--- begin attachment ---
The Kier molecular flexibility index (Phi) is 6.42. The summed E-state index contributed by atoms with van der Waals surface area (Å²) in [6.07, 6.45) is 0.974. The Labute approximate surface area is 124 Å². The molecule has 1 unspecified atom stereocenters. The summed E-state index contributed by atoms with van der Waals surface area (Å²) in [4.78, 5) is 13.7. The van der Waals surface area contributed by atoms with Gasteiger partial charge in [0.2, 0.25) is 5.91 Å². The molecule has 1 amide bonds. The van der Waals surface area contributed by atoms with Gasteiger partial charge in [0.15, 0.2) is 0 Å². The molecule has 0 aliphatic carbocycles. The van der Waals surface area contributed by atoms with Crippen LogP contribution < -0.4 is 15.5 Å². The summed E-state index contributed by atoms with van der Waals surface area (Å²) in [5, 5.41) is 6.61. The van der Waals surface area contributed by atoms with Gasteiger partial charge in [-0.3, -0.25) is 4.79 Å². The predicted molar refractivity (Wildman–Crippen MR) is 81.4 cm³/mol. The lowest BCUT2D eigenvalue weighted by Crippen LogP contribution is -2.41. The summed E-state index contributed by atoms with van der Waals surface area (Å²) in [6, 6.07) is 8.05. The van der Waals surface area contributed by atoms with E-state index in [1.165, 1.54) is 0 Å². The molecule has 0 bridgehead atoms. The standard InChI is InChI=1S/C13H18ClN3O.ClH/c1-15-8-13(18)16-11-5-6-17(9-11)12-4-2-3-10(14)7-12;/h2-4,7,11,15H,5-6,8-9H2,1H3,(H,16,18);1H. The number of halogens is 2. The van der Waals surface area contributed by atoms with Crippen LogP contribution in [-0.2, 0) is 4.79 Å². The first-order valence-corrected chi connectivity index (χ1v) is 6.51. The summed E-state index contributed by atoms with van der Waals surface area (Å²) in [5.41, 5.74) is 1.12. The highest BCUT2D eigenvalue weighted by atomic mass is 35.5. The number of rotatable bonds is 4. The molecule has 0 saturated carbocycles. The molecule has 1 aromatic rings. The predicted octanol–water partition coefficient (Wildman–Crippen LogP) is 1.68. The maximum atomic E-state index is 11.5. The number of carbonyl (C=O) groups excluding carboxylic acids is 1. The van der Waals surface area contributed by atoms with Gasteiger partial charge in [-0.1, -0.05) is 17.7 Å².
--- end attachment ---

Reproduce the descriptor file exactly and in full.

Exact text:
The Kier molecular flexibility index (Phi) is 6.42. The summed E-state index contributed by atoms with van der Waals surface area (Å²) in [6.07, 6.45) is 0.974. The Labute approximate surface area is 124 Å². The molecule has 1 unspecified atom stereocenters. The summed E-state index contributed by atoms with van der Waals surface area (Å²) in [4.78, 5) is 13.7. The van der Waals surface area contributed by atoms with Gasteiger partial charge in [0.2, 0.25) is 5.91 Å². The molecule has 1 amide bonds. The van der Waals surface area contributed by atoms with Gasteiger partial charge in [0.15, 0.2) is 0 Å². The molecule has 0 aliphatic carbocycles. The van der Waals surface area contributed by atoms with Crippen LogP contribution < -0.4 is 15.5 Å². The summed E-state index contributed by atoms with van der Waals surface area (Å²) in [5, 5.41) is 6.61. The van der Waals surface area contributed by atoms with Gasteiger partial charge in [-0.3, -0.25) is 4.79 Å². The predicted molar refractivity (Wildman–Crippen MR) is 81.4 cm³/mol. The lowest BCUT2D eigenvalue weighted by Crippen LogP contribution is -2.41. The summed E-state index contributed by atoms with van der Waals surface area (Å²) in [6, 6.07) is 8.05. The van der Waals surface area contributed by atoms with E-state index in [1.165, 1.54) is 0 Å². The molecule has 0 bridgehead atoms. The standard InChI is InChI=1S/C13H18ClN3O.ClH/c1-15-8-13(18)16-11-5-6-17(9-11)12-4-2-3-10(14)7-12;/h2-4,7,11,15H,5-6,8-9H2,1H3,(H,16,18);1H. The number of halogens is 2. The van der Waals surface area contributed by atoms with Crippen LogP contribution in [-0.2, 0) is 4.79 Å². The first-order valence-corrected chi connectivity index (χ1v) is 6.51. The summed E-state index contributed by atoms with van der Waals surface area (Å²) in [5.41, 5.74) is 1.12. The highest BCUT2D eigenvalue weighted by atomic mass is 35.5. The number of rotatable bonds is 4. The molecule has 0 saturated carbocycles. The molecule has 1 aromatic rings. The predicted octanol–water partition coefficient (Wildman–Crippen LogP) is 1.68. The maximum atomic E-state index is 11.5. The number of carbonyl (C=O) groups excluding carboxylic acids is 1. The van der Waals surface area contributed by atoms with Gasteiger partial charge in [-0.1, -0.05) is 17.7 Å².